Thursday, June 09, 2005


The Downing Street Memo

The "Downing Street Memo" is a document that, in different times, might very well bring down a government. The memo details that before the U.S. attack on Iraq, the U.S. government did not believe Iraq was a greater threat than other nations, that intelligence was "fixed" to sell the case for war to the American public, and that the Bush administration’s public assurances of "war as a last resort" were at odds with its privately stated intentions.

The U.S. media, of course, has virtually ignored the memo, which was published in The London Times on May 1. Lying to the American public isn't necessarily an impeachable offense, but lying under oath to, say, congressional committees is something that would be grounds for indictment (if a real opposition existed in this country).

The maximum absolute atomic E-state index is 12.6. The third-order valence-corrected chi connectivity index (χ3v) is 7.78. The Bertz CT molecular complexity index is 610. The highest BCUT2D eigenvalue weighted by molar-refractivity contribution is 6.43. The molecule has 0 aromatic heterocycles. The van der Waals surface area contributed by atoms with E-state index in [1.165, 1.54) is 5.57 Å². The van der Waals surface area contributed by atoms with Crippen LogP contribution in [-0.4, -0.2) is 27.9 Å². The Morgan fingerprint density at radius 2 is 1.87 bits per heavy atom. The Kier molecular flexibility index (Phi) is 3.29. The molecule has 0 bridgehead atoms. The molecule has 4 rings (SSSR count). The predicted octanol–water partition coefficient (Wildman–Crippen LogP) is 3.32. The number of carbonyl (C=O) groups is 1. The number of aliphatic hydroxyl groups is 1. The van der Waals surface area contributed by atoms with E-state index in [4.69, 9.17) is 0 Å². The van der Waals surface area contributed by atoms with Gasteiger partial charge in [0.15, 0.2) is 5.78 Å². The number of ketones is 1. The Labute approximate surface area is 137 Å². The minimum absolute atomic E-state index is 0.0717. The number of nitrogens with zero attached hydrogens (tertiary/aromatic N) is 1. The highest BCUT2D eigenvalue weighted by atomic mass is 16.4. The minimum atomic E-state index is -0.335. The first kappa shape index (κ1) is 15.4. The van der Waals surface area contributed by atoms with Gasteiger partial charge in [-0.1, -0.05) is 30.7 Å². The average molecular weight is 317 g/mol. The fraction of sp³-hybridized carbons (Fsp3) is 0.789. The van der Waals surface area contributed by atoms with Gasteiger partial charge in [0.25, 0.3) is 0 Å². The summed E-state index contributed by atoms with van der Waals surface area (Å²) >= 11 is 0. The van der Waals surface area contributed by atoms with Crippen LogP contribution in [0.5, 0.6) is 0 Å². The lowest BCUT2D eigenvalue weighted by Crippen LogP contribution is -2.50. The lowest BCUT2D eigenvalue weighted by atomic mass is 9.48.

Read the memo. Judge for yourself. But it seems to me if anyone had doubts about the veracity or the credibility of the Bush administration, those doubts should be long dispelled.

Wednesday, June 08, 2005


"The Gospel According to ... "

From yesterday's Chicago Tribune:

I was hanging with some determined Christians a week ago who were wrestling with their anger about the Republicans and President Bush saddling up and riding into the heart of America on the religion issue. These are the kind of people who drive conservative Republicans nuts, which is why they are so interesting. It's like turning back time and sitting in on a Wobblies meeting or a convention of anarchists. They seem to be very passionate about everything.